Racing: How to place a bet without embarrassment

Greg Wood guides the once-a-year punter through the mysteries of the betting shop
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The Independent Online
BETTING - everyone's doing it these days. A lottery ticket every Wednesday and Saturday, and maybe the odd scratch card in between. And yet, when it comes to the local bookmaker's shop, it might as well be an obscure corner of an ancient map marked "Here be dragons" as far as many people are concerned.

The Lottery may not be much fun, and what little thrill it holds rarely lasts past the first four balls, but at least it is easy. Betting on the nags, by contrast, is probably difficult and potentially embarrassing. Not so. In truth, a punt on the horses is all too easy, and the very fact that it is not a mindless, random transaction also makes it considerably more satisfying.

There are no more than five fairly simple decisions which need to be taken. First, which horse do you want to back? Second, how much do you want to risk? Third, do you want a straightforward win bet, or would you rather go each-way and get a return if your selection is in the first four home? Fourth, are you going to take a price? And finally, are you paying the betting tax up front (an easy one, this, since the answer should always be yes).

Steps one and two are up to you. Step three is the one which can be fraught with confusion, since an each-way bet is, in fact, two separate bets. The first is to win , the second to finish in the places, so a pounds 1 each- way bet will cost pounds 2. If your horse finishes second, third or fourth, the win bet is obviously a loser, but the second wager is paid at a quarter of the odds for a win (for instance, at 5-1 about a 20-1 chance, returning pounds 6). If, however, it comes first, then the win bet is successful too, adding, in this example, another pounds 21 to the return.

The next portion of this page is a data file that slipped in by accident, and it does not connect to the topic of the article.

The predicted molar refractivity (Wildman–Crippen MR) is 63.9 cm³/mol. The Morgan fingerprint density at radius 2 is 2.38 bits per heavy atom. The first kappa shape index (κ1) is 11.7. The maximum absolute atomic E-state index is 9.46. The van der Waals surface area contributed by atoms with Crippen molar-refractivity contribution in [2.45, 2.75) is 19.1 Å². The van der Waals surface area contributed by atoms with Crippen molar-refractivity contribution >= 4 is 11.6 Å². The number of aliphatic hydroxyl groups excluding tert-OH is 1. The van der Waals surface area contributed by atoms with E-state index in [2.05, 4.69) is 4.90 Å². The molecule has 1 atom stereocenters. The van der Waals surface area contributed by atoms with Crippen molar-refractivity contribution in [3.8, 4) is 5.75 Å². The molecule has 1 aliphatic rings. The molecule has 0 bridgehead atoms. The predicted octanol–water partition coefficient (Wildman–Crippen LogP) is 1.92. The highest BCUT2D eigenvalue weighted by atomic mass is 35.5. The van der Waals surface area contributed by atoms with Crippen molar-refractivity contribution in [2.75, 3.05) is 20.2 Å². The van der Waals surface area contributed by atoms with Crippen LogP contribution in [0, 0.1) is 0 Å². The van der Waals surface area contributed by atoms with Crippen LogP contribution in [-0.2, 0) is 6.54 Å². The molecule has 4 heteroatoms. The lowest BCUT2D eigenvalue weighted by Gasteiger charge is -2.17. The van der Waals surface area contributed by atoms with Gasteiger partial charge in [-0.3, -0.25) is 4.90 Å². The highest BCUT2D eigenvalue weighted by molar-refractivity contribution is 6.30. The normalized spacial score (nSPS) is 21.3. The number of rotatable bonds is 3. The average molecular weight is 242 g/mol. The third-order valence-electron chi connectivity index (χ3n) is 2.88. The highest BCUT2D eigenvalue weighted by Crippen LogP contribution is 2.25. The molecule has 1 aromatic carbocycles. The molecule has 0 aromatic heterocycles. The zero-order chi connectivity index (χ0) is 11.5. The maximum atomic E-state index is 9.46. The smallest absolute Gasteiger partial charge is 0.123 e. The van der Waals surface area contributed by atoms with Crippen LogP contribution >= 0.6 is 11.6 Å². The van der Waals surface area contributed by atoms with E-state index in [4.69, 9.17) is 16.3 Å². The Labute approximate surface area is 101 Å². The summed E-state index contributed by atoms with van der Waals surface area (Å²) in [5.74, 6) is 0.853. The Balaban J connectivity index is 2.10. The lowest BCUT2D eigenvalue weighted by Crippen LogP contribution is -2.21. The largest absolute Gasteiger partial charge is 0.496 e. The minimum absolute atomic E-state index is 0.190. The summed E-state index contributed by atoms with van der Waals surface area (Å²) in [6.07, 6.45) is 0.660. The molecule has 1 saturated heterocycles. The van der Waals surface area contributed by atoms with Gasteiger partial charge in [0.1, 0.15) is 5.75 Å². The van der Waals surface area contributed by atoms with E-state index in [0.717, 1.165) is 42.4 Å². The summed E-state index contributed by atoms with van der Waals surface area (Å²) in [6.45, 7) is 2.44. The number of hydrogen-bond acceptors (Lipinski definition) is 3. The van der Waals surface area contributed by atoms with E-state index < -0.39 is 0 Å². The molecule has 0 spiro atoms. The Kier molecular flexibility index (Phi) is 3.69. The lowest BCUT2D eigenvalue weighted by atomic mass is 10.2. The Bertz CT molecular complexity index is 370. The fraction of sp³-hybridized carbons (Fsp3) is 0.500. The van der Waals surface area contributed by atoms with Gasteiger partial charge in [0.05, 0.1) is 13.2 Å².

Whether to take the price on offer is one of those Sod's Law decisions, but as a general rule it pays to shop around wherever possible and take the best price you can find (see page 18).

Finally, once you are happy with your total stake, add on the tax at nine per cent (most slips have a handy ready-reckoner on the back in case your maths is rusty). Hand over the grand total, and retire to watch the race.

There are only two other points to remember. Wear old clothes for your visit to the bookie, or at least an outfit that needs washing, since even a fairly brief visit will leave them reeking of fag smoke. (Alternatively, go early, before the fug builds up). And if there is an old chap in the corner muttering to himself, on no account allow him to exhale in your direction. Follow all these simple rules, and your trip to the bookies should be interesting, pleasant and, hopefully, an experience you may care to repeat.

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